The Canadian infrastructure deficit presents challenges and opportunities, but also raises questions. Perhaps the most salient of these questions is not only how can we address these challenges, but how will what we do impact the future? Using a case study of drinking water systems in rural British Columbia, this research explores three unique aspects of the infrastructure deficit. First - the relationship between the infrastructure deficit and patterns of regional development is examined, paying particular attention to the legacy of staples dependent development. This research provides a historically and theoretically informed lens on the relationships between the two and how this influences the present day. The results present a more contextually-informed and regionally integrated framework and temper the presentism that often characterizes current discussions of the infrastructure deficit. Second - infrastructure management approaches are examined to see if there has been a shift in approach to ones more reflective of regional resilience. Current infrastructure conditions suggest renewal efforts must increase, making this investigation timely in order to better inform policy. While there is potential for drinking water systems to act as a catalyst to enhance regional resilience, this potential is largely untapped. Third - the potential for new regionalism as a platform for an alternate infrastructure management approach is studied. The proposed new regionalism based approach recognizes and accounts for the myriad of influencing factors and uses different mechanisms to support and encourage drinking water systems in fulfilling their potential role in supporting regional resilience. While the need for an alternate approach to managing drinking water systems is recognized and elements of the proposed approach are increasingly applied, substantive barriers remain. Collectively this research responds to a broader question of whether a new regionalist approach to infrastructure can positively impact future regional development and support rural regional resilience? Several important factors influence the ability of resilient regions to respond to change, of which drinking water systems are one. However, while it is possible that changes to the management of drinking water systems could have an influence on regional resilience, this is unlikely to occur in isolation or separate from larger, systemic change.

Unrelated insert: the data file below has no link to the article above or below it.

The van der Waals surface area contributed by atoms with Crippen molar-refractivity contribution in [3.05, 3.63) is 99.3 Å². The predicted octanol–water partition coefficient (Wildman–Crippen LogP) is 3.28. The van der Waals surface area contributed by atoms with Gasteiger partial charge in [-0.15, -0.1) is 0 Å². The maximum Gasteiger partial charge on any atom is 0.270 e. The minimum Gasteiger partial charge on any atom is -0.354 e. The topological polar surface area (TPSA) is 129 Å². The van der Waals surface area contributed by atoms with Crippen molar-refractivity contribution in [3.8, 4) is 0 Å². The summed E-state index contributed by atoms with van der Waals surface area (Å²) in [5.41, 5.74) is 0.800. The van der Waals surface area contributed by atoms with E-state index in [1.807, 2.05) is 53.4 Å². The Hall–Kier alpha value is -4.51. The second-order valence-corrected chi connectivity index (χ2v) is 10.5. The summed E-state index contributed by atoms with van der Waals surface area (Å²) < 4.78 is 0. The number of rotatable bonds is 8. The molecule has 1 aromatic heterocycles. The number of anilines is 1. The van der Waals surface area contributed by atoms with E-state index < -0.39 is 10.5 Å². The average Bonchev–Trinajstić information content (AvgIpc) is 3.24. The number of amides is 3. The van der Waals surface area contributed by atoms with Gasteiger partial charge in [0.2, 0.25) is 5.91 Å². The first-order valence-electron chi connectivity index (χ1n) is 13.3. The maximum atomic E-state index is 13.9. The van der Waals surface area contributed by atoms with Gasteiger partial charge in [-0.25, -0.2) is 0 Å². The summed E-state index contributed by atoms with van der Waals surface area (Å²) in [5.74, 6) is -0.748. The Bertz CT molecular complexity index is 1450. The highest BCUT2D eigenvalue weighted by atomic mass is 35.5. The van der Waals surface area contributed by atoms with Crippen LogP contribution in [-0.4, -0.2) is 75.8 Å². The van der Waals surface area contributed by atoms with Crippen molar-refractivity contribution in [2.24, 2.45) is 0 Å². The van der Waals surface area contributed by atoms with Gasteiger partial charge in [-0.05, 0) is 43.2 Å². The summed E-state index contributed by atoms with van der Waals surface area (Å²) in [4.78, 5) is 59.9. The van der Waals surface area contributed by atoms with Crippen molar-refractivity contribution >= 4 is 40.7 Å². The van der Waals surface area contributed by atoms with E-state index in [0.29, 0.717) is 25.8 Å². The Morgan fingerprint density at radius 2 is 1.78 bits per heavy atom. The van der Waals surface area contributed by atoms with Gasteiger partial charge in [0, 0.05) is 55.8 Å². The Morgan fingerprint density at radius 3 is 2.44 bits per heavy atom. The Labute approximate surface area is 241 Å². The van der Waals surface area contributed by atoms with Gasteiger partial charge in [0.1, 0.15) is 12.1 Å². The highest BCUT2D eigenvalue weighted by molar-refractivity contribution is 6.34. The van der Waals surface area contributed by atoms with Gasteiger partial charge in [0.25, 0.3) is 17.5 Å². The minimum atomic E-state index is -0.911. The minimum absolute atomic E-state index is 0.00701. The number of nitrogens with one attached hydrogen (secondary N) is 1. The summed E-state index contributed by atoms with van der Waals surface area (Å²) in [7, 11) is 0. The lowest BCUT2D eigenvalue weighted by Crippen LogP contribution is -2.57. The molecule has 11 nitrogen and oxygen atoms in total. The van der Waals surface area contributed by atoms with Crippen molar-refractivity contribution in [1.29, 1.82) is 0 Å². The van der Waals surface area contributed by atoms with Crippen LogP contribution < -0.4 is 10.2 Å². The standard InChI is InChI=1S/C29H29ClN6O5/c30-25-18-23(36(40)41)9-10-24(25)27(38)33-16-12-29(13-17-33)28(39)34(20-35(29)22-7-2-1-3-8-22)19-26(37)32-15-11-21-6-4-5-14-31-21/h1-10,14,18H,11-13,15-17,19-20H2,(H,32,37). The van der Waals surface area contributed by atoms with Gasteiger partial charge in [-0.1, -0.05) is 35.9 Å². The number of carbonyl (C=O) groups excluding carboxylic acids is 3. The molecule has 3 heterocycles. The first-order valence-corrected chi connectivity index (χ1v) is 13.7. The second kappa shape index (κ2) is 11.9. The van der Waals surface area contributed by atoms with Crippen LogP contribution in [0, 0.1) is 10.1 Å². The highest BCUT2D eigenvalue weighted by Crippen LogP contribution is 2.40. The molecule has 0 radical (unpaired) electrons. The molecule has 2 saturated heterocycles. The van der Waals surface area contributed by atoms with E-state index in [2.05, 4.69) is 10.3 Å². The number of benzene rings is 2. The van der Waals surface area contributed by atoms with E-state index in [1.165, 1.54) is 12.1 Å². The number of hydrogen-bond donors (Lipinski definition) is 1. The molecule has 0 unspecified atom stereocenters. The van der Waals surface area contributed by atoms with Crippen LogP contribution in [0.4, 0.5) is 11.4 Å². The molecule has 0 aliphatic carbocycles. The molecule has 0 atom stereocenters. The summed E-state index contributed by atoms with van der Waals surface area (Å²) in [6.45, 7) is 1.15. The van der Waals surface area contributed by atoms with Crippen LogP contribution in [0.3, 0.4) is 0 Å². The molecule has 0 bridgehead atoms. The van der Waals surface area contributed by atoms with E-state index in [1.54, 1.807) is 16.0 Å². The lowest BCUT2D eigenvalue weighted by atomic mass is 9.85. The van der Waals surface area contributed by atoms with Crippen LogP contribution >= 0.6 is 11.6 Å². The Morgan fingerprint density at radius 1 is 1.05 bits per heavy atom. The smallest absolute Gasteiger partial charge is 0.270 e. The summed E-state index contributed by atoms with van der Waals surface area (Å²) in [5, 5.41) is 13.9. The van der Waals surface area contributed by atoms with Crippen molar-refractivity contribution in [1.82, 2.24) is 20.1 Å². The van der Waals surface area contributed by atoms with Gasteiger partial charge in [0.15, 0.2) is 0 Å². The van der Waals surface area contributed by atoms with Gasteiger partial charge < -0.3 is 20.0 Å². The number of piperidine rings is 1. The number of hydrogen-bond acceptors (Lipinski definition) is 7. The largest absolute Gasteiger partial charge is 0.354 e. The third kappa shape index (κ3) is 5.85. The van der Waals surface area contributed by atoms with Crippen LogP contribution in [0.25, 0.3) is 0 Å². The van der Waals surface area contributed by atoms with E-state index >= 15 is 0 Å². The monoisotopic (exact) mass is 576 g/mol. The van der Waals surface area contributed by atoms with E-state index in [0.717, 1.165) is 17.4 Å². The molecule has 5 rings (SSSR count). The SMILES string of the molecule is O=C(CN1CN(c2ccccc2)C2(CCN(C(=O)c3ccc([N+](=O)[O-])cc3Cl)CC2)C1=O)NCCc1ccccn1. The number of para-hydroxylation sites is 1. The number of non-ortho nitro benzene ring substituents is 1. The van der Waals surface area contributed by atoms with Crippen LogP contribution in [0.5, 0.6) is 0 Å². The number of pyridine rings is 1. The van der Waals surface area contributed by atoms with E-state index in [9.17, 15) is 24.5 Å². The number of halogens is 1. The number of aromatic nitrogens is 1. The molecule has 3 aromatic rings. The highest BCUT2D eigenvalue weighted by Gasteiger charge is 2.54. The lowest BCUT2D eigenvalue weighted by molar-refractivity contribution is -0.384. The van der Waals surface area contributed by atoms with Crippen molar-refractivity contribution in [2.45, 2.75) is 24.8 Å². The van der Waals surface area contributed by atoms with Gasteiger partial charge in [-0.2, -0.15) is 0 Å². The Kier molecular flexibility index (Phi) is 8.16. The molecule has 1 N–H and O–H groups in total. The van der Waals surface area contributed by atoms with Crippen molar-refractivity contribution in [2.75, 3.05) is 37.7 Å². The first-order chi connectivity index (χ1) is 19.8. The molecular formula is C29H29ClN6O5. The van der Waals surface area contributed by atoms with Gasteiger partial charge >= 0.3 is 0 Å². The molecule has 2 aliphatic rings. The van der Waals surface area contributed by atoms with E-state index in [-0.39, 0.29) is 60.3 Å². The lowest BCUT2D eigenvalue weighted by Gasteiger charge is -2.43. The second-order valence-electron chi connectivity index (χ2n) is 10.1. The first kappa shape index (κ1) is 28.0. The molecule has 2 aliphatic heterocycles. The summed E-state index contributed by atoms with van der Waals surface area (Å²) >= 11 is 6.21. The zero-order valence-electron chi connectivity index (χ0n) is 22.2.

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Thesis advisor: Markey, Sean
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